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Researchers estimate there's potential for 1,800 TW of wind power

Using advanced computer simulations, researchers at Lawrence Livermore National Laboratory and Carnegie Mellon University studied how much power could be feasibly extracted from atmospheric wind and what the effects on climate would be.

Many think that high-altitude wind could offer dramatic cost savings over ground-based wind by tapping into powerful currents like the jet stream.  Indeed the team, led by LLNL researcher Professor Katherine Marvel, found that while surface winds could only theoretically yield 400 terawatts of annual power production, high-altitude winds could yield up to 1,800 terawatts.

That's 100-times the current global power consumption of approximately 18 terawatts.

High-altitude winds could be captured by using gas-filled inflatables (or kites) with turbines mounted on them.  One factor the team did not look at was price.  Price remains an issue for high-altitude wind harvest, as helium -- the most convenient gas for floaters -- is growing scarce.

The current research focused more on the environmental impact.  As wind turbines slow the air travelling over them, as they harvest its mechanical energy, they can have a climate impact.  But the team estimates that if they were well distributed, even at 1,800 terawatts, the impact would only be a 0.1 degree Celsius change in temperatures and a 1 percent change in precipitation.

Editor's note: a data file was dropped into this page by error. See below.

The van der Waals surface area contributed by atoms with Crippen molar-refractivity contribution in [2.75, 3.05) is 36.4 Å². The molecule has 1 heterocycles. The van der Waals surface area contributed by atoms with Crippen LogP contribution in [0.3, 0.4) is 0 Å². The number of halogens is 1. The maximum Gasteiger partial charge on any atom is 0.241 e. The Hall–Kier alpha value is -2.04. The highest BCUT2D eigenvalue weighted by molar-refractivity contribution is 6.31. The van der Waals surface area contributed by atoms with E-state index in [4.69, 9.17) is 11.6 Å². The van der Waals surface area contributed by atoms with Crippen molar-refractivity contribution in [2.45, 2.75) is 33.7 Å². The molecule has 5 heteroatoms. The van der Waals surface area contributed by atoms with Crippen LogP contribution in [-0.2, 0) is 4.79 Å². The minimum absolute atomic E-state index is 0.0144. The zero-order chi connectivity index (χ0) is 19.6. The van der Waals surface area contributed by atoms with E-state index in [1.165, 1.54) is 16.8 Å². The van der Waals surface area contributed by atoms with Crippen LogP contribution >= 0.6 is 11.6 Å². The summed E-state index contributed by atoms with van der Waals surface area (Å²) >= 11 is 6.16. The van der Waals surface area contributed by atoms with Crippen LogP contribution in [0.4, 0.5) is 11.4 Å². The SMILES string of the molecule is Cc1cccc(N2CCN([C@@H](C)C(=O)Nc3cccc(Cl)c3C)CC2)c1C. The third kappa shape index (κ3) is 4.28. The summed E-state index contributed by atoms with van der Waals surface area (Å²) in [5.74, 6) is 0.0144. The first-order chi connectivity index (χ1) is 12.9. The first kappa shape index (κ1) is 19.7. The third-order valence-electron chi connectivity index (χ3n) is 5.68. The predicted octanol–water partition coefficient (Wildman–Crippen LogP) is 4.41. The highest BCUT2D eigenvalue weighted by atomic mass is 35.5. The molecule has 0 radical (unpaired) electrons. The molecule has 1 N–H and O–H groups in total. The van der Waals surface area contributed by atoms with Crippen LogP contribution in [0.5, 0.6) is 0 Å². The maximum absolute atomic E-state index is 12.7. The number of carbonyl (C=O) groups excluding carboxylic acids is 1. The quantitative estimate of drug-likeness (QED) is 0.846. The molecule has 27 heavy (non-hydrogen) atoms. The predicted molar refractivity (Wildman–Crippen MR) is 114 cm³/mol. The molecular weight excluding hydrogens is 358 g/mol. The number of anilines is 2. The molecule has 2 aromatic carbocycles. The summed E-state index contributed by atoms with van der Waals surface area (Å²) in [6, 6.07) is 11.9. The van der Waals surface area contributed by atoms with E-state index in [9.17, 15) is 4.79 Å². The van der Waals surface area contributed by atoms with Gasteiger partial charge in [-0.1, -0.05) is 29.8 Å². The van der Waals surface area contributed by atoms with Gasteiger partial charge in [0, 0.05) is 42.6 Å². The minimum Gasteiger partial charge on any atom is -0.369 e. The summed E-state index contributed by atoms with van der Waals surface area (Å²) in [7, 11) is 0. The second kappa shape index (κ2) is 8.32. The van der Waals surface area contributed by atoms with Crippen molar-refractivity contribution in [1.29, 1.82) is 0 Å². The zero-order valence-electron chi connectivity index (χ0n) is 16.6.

Simulation climate
Researchers' models indicate that atmospheric wind harvesting may not have a serious adverse impact on the climate. [Image Source: Nature Climate Change]

This indicates that assuming costs can be worked out, high-altitude wind shouldn't have much of an adverse impact on the global climate.  Of course, such models are prone to error, so it's best to take the study with a grain of salt.

The work, funded by the Carnegie Institution of Science, is published [abstract] in the peer-reviewed journal Nature Climate Change.  Ken Caldeira, CMU professor and the paper's senior author, comments [press release], "Looking at the big picture, it is more likely that economic, technological or political factors will determine the growth of wind power around the world, rather than geophysical limitations."

Sources: Nature Climate Change, Eurekalert

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RE: Hydrogen is cheaper
By TSS on 9/11/2012 2:51:05 AM , Rating: 4
Depends. If you reprocess the waste to it's theorietical limit (or close anyway), the total nuclear waste for the entire US (with about 20% total power from nuclear) would be about a bathtub worth of radioactive waste per year, which'll decay in about 100-10,000 years.

Or you could just bury it all inside of a mountain. Why bother with steel and concrete when you've got millions of tons of granite to work with.

Good thing obama cut back both programs huh. I swear if there's one area he royally screwed up, it would be nuclear. On that note i'm suprised reclaimer hasn't jumped in yet, this is one of the area's obama is objectively worse then even bush.

RE: Hydrogen is cheaper
By Strunf on 9/11/2012 7:32:34 AM , Rating: 5
"Or you could just bury it all inside of a mountain. Why bother with steel and concrete when you've got millions of tons of granite to work with."

But the moment you say the word nuclear people lose all their logic skills and beyond that point it's impossible to build a discussion with people that seem brain dead.

RE: Hydrogen is cheaper
By mindless1 on 9/13/2012 2:46:10 PM , Rating: 2
Don't worry, as the government drives the cost of power up through the ceiling, more and more people will start liking nuclear power. The fake energy and global warming crisis (note I didn't claim there is or isn't global warming, only that it's not a crisis) will at last have one positive effect.

RE: Hydrogen is cheaper
By Mint on 9/11/2012 1:23:44 PM , Rating: 2